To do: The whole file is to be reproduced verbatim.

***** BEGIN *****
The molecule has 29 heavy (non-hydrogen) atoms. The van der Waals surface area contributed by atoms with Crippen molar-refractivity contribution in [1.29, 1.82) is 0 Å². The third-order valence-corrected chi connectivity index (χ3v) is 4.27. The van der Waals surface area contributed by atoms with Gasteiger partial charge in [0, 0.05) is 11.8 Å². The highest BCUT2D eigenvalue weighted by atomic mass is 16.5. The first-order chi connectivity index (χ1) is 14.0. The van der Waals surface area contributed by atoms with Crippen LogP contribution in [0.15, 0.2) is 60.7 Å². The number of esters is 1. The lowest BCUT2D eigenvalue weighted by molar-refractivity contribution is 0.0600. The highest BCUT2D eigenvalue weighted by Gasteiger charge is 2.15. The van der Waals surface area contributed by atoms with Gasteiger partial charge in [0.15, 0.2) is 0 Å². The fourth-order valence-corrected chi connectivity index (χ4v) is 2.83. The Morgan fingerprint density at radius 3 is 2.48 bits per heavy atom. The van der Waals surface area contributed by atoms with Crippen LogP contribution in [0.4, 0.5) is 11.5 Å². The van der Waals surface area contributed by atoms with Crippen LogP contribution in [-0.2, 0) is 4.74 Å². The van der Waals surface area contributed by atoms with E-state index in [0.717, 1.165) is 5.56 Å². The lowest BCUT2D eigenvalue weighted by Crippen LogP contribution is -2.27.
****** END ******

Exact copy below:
The molecule has 29 heavy (non-hydrogen) atoms. The van der Waals surface area contributed by atoms with Crippen molar-refractivity contribution in [1.29, 1.82) is 0 Å². The third-order valence-corrected chi connectivity index (χ3v) is 4.27. The van der Waals surface area contributed by atoms with Gasteiger partial charge in [0, 0.05) is 11.8 Å². The highest BCUT2D eigenvalue weighted by atomic mass is 16.5. The first-order chi connectivity index (χ1) is 14.0. The van der Waals surface area contributed by atoms with Crippen LogP contribution in [0.15, 0.2) is 60.7 Å². The number of esters is 1. The lowest BCUT2D eigenvalue weighted by molar-refractivity contribution is 0.0600. The highest BCUT2D eigenvalue weighted by Gasteiger charge is 2.15. The van der Waals surface area contributed by atoms with Gasteiger partial charge in [0.15, 0.2) is 0 Å². The fourth-order valence-corrected chi connectivity index (χ4v) is 2.83. The Morgan fingerprint density at radius 3 is 2.48 bits per heavy atom. The van der Waals surface area contributed by atoms with Crippen LogP contribution in [0.4, 0.5) is 11.5 Å². The van der Waals surface area contributed by atoms with Crippen LogP contribution in [-0.2, 0) is 4.74 Å². The van der Waals surface area contributed by atoms with E-state index in [0.717, 1.165) is 5.56 Å². The lowest BCUT2D eigenvalue weighted by Crippen LogP contribution is -2.27.